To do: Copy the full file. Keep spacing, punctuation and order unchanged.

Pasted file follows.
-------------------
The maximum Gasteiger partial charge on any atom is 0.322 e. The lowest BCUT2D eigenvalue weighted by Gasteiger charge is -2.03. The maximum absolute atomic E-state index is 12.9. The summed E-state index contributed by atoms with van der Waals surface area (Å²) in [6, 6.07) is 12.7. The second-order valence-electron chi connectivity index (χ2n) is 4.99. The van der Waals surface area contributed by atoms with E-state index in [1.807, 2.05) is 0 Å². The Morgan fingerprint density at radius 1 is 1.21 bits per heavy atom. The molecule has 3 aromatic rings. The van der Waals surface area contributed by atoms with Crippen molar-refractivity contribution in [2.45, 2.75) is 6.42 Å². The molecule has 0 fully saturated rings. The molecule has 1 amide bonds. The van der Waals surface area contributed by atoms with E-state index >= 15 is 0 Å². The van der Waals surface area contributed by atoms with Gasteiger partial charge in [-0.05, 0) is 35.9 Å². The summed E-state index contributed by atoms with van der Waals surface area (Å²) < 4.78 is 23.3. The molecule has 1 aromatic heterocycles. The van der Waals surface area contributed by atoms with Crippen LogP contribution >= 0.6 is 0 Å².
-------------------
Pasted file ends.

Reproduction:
The maximum Gasteiger partial charge on any atom is 0.322 e. The lowest BCUT2D eigenvalue weighted by Gasteiger charge is -2.03. The maximum absolute atomic E-state index is 12.9. The summed E-state index contributed by atoms with van der Waals surface area (Å²) in [6, 6.07) is 12.7. The second-order valence-electron chi connectivity index (χ2n) is 4.99. The van der Waals surface area contributed by atoms with E-state index in [1.807, 2.05) is 0 Å². The Morgan fingerprint density at radius 1 is 1.21 bits per heavy atom. The molecule has 3 aromatic rings. The van der Waals surface area contributed by atoms with Crippen molar-refractivity contribution in [2.45, 2.75) is 6.42 Å². The molecule has 0 fully saturated rings. The molecule has 1 amide bonds. The van der Waals surface area contributed by atoms with E-state index >= 15 is 0 Å². The van der Waals surface area contributed by atoms with Gasteiger partial charge in [-0.05, 0) is 35.9 Å². The summed E-state index contributed by atoms with van der Waals surface area (Å²) < 4.78 is 23.3. The molecule has 1 aromatic heterocycles. The van der Waals surface area contributed by atoms with Crippen LogP contribution >= 0.6 is 0 Å².